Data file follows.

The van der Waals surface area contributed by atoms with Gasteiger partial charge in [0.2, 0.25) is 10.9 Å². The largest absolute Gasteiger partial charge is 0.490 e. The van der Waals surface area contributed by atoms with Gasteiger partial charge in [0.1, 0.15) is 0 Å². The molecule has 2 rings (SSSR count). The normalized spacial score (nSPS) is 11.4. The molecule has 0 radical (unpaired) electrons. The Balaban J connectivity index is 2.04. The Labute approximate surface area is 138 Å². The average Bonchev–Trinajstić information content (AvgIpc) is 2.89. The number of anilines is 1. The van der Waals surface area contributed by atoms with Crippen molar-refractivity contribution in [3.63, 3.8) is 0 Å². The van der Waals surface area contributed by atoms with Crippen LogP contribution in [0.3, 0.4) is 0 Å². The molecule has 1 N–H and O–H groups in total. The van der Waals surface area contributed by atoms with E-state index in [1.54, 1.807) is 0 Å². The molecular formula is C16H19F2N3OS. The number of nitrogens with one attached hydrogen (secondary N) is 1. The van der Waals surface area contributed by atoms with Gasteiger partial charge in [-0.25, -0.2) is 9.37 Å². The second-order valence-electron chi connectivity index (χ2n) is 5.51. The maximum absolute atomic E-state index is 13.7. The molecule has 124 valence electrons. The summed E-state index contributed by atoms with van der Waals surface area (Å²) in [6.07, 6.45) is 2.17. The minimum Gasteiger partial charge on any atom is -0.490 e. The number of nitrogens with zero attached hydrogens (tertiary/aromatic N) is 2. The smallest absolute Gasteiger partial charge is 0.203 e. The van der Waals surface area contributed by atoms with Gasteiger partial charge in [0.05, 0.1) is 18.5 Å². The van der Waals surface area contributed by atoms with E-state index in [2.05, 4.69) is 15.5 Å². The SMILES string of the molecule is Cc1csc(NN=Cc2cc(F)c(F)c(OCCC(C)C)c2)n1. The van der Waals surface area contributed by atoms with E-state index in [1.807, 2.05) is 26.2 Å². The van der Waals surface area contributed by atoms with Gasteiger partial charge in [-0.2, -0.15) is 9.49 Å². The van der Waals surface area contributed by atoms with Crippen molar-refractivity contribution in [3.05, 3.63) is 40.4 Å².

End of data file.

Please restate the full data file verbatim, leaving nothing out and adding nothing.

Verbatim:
The van der Waals surface area contributed by atoms with Gasteiger partial charge in [0.2, 0.25) is 10.9 Å². The largest absolute Gasteiger partial charge is 0.490 e. The van der Waals surface area contributed by atoms with Gasteiger partial charge in [0.1, 0.15) is 0 Å². The molecule has 2 rings (SSSR count). The normalized spacial score (nSPS) is 11.4. The molecule has 0 radical (unpaired) electrons. The Balaban J connectivity index is 2.04. The Labute approximate surface area is 138 Å². The average Bonchev–Trinajstić information content (AvgIpc) is 2.89. The number of anilines is 1. The van der Waals surface area contributed by atoms with Crippen molar-refractivity contribution in [3.63, 3.8) is 0 Å². The van der Waals surface area contributed by atoms with Crippen LogP contribution in [0.3, 0.4) is 0 Å². The molecule has 1 N–H and O–H groups in total. The van der Waals surface area contributed by atoms with E-state index in [1.54, 1.807) is 0 Å². The molecular formula is C16H19F2N3OS. The number of nitrogens with one attached hydrogen (secondary N) is 1. The van der Waals surface area contributed by atoms with Gasteiger partial charge in [-0.25, -0.2) is 9.37 Å². The second-order valence-electron chi connectivity index (χ2n) is 5.51. The maximum absolute atomic E-state index is 13.7. The molecule has 124 valence electrons. The summed E-state index contributed by atoms with van der Waals surface area (Å²) in [6.07, 6.45) is 2.17. The minimum Gasteiger partial charge on any atom is -0.490 e. The number of nitrogens with zero attached hydrogens (tertiary/aromatic N) is 2. The smallest absolute Gasteiger partial charge is 0.203 e. The van der Waals surface area contributed by atoms with Gasteiger partial charge in [0.05, 0.1) is 18.5 Å². The van der Waals surface area contributed by atoms with E-state index in [2.05, 4.69) is 15.5 Å². The SMILES string of the molecule is Cc1csc(NN=Cc2cc(F)c(F)c(OCCC(C)C)c2)n1. The van der Waals surface area contributed by atoms with E-state index in [1.807, 2.05) is 26.2 Å². The van der Waals surface area contributed by atoms with Gasteiger partial charge in [-0.2, -0.15) is 9.49 Å². The van der Waals surface area contributed by atoms with Crippen molar-refractivity contribution in [3.05, 3.63) is 40.4 Å².